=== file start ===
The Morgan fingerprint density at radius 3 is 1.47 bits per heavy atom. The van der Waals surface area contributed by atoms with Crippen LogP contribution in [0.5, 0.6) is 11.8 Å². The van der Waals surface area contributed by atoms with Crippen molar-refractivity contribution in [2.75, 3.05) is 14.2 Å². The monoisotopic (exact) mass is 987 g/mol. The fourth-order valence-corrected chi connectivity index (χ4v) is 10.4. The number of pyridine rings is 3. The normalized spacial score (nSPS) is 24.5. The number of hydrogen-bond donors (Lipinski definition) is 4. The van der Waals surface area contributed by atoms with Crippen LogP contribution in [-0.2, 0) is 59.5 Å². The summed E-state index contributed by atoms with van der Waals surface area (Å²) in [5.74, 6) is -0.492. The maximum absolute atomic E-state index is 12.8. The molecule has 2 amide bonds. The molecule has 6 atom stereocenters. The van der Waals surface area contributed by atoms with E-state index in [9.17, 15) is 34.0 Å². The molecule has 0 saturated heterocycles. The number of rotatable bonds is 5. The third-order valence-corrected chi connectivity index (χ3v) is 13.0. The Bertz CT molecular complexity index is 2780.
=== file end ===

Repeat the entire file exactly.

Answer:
The Morgan fingerprint density at radius 3 is 1.47 bits per heavy atom. The van der Waals surface area contributed by atoms with Crippen LogP contribution in [0.5, 0.6) is 11.8 Å². The van der Waals surface area contributed by atoms with Crippen molar-refractivity contribution in [2.75, 3.05) is 14.2 Å². The monoisotopic (exact) mass is 987 g/mol. The fourth-order valence-corrected chi connectivity index (χ4v) is 10.4. The number of pyridine rings is 3. The normalized spacial score (nSPS) is 24.5. The number of hydrogen-bond donors (Lipinski definition) is 4. The van der Waals surface area contributed by atoms with Crippen LogP contribution in [-0.2, 0) is 59.5 Å². The summed E-state index contributed by atoms with van der Waals surface area (Å²) in [5.74, 6) is -0.492. The maximum absolute atomic E-state index is 12.8. The molecule has 2 amide bonds. The molecule has 6 atom stereocenters. The van der Waals surface area contributed by atoms with E-state index in [9.17, 15) is 34.0 Å². The molecule has 0 saturated heterocycles. The number of rotatable bonds is 5. The third-order valence-corrected chi connectivity index (χ3v) is 13.0. The Bertz CT molecular complexity index is 2780.